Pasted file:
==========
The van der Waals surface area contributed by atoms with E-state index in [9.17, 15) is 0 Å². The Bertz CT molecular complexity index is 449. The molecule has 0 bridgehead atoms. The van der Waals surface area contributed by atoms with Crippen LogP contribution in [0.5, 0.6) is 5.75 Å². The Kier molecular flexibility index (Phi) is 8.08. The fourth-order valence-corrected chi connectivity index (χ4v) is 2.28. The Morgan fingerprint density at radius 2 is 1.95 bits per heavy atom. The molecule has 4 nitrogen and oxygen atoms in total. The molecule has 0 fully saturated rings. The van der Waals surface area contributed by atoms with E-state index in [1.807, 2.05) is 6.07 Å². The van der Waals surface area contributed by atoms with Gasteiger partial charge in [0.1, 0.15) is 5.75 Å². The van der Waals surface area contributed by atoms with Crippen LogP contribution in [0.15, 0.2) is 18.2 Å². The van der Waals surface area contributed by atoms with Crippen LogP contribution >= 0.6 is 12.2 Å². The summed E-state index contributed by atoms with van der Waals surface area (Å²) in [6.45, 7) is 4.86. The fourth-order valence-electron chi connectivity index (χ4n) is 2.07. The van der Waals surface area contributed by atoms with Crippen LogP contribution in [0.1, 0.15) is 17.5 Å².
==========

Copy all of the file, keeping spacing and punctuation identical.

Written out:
The van der Waals surface area contributed by atoms with E-state index in [9.17, 15) is 0 Å². The Bertz CT molecular complexity index is 449. The molecule has 0 bridgehead atoms. The van der Waals surface area contributed by atoms with Crippen LogP contribution in [0.5, 0.6) is 5.75 Å². The Kier molecular flexibility index (Phi) is 8.08. The fourth-order valence-corrected chi connectivity index (χ4v) is 2.28. The Morgan fingerprint density at radius 2 is 1.95 bits per heavy atom. The molecule has 4 nitrogen and oxygen atoms in total. The molecule has 0 fully saturated rings. The van der Waals surface area contributed by atoms with E-state index in [1.807, 2.05) is 6.07 Å². The van der Waals surface area contributed by atoms with Gasteiger partial charge in [0.1, 0.15) is 5.75 Å². The van der Waals surface area contributed by atoms with Crippen LogP contribution in [0.15, 0.2) is 18.2 Å². The van der Waals surface area contributed by atoms with Crippen LogP contribution >= 0.6 is 12.2 Å². The summed E-state index contributed by atoms with van der Waals surface area (Å²) in [6.45, 7) is 4.86. The fourth-order valence-electron chi connectivity index (χ4n) is 2.07. The van der Waals surface area contributed by atoms with Crippen LogP contribution in [0.1, 0.15) is 17.5 Å².